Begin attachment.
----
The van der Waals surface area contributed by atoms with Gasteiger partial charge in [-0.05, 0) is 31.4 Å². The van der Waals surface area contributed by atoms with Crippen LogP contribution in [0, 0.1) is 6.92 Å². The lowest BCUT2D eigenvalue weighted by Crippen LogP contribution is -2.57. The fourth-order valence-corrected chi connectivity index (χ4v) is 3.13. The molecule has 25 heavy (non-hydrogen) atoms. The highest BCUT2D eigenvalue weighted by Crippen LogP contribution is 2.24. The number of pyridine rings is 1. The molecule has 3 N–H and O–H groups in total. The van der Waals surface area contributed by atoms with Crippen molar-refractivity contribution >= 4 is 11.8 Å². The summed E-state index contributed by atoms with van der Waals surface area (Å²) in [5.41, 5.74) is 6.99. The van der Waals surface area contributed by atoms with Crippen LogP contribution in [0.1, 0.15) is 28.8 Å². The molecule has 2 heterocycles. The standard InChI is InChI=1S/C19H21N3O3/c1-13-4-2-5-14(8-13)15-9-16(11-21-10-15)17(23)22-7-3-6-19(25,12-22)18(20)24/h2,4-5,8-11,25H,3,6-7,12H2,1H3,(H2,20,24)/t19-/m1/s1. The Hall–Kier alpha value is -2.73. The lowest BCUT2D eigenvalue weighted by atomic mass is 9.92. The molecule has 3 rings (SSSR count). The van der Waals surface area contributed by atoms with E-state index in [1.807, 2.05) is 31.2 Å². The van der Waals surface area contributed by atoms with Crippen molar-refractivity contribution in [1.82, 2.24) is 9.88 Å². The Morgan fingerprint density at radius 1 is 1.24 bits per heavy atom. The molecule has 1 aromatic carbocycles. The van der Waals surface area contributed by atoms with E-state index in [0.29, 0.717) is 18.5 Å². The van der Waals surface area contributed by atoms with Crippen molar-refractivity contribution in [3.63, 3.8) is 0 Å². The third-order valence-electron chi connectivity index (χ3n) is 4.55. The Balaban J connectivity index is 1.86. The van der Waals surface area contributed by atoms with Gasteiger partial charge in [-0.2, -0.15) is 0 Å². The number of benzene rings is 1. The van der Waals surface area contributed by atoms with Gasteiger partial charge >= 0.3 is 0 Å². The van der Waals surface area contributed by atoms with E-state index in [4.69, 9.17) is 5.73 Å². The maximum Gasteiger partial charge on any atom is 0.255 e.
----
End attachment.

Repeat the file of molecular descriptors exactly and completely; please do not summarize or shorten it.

The van der Waals surface area contributed by atoms with Gasteiger partial charge in [-0.05, 0) is 31.4 Å². The van der Waals surface area contributed by atoms with Crippen LogP contribution in [0, 0.1) is 6.92 Å². The lowest BCUT2D eigenvalue weighted by Crippen LogP contribution is -2.57. The fourth-order valence-corrected chi connectivity index (χ4v) is 3.13. The molecule has 25 heavy (non-hydrogen) atoms. The highest BCUT2D eigenvalue weighted by Crippen LogP contribution is 2.24. The number of pyridine rings is 1. The molecule has 3 N–H and O–H groups in total. The van der Waals surface area contributed by atoms with Crippen molar-refractivity contribution >= 4 is 11.8 Å². The summed E-state index contributed by atoms with van der Waals surface area (Å²) in [5.41, 5.74) is 6.99. The van der Waals surface area contributed by atoms with Crippen LogP contribution in [0.1, 0.15) is 28.8 Å². The molecule has 2 heterocycles. The standard InChI is InChI=1S/C19H21N3O3/c1-13-4-2-5-14(8-13)15-9-16(11-21-10-15)17(23)22-7-3-6-19(25,12-22)18(20)24/h2,4-5,8-11,25H,3,6-7,12H2,1H3,(H2,20,24)/t19-/m1/s1. The Hall–Kier alpha value is -2.73. The lowest BCUT2D eigenvalue weighted by atomic mass is 9.92. The molecule has 3 rings (SSSR count). The van der Waals surface area contributed by atoms with E-state index in [1.807, 2.05) is 31.2 Å². The van der Waals surface area contributed by atoms with Crippen molar-refractivity contribution in [1.82, 2.24) is 9.88 Å². The Morgan fingerprint density at radius 1 is 1.24 bits per heavy atom. The molecule has 1 aromatic carbocycles. The van der Waals surface area contributed by atoms with E-state index in [0.29, 0.717) is 18.5 Å². The van der Waals surface area contributed by atoms with Crippen molar-refractivity contribution in [3.63, 3.8) is 0 Å². The third-order valence-electron chi connectivity index (χ3n) is 4.55. The Balaban J connectivity index is 1.86. The van der Waals surface area contributed by atoms with Gasteiger partial charge in [-0.2, -0.15) is 0 Å². The number of benzene rings is 1. The van der Waals surface area contributed by atoms with Gasteiger partial charge >= 0.3 is 0 Å². The van der Waals surface area contributed by atoms with E-state index in [4.69, 9.17) is 5.73 Å². The maximum Gasteiger partial charge on any atom is 0.255 e.